Catholicism in Washington, DC

In Catholic, Christianity on August 6, 2010 at 3:03 am

Last week, I was in our nation’s capital.  There weren’t many free hours until Saturday, when my wife and I set out mid-day to see as much as possible of the Church’s presence there.  A half-day is far too little time, but let me suggest some highlights, in the event you are visiting Washington this summer.

The 12:10 Mass at Old St. Patrick’s was our first stop.  This is the oldest Church in Washington, founded in 1794 for stonemasons who were working on federal buildings including the White House, a few block away. If you are downtown, walk over and have a look. Although mid-day Saturday Mass was relatively empty, the pastor was faithful about offering the Sacrament of Reconciliation for thirty minutes before Mass, and then spoke faithfully and well about St. Ignatius of Loyola.  He helped remind me of my connection to St. Ignatius through the books The Discernment of Spirits and Thirty Days.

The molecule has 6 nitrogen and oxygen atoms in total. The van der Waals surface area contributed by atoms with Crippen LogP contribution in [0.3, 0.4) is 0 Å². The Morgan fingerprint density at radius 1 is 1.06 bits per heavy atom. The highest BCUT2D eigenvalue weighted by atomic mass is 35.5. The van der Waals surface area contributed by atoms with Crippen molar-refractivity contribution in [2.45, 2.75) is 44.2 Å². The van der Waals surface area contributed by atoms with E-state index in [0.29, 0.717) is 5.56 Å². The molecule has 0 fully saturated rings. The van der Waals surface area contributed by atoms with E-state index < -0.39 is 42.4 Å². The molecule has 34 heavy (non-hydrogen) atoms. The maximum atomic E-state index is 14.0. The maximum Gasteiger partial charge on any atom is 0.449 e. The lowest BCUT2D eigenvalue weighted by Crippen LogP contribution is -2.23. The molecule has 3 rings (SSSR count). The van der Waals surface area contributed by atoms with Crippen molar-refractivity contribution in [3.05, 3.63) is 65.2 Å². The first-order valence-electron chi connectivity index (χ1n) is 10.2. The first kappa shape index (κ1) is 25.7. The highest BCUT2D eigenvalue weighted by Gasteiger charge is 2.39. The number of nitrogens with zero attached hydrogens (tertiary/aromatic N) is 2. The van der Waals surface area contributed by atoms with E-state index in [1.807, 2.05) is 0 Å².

Leaving St. Patrick’s, we drove to the Catholic University of America campus. CUA, as well as The Dominican House of Studies across the street, are both a bit quiet during the summer months.  However, that inactivity didn’t diminish our joy at visiting The National Shrine of the Immaculate Conception!

I had driven past The Shrine on previous trips, but was not able to go in.  Having now done so, the Basilica is beyond words:  the chapels, the oratories, the majesty of the building itself, the mosaics, and more.  And when the organ began the prelude before Mass, you didn’t just hear the music; you felt it—it became part of you.  But the most wonderful part was to be able to receive the Sacrament of Reconciliation there and then attend Vigil Mass.

Remember that these sacred spaces are part of our riches as Catholic Christians. They reflect the Incarnational basis and nature of our faith.  Fr. Dwight Longenecker just wrote a wonderful post on this topic—click here. Don’t miss the grace God gives us on our pilgrimages of faith, small and large.  They are an important part of Christianity Richly!

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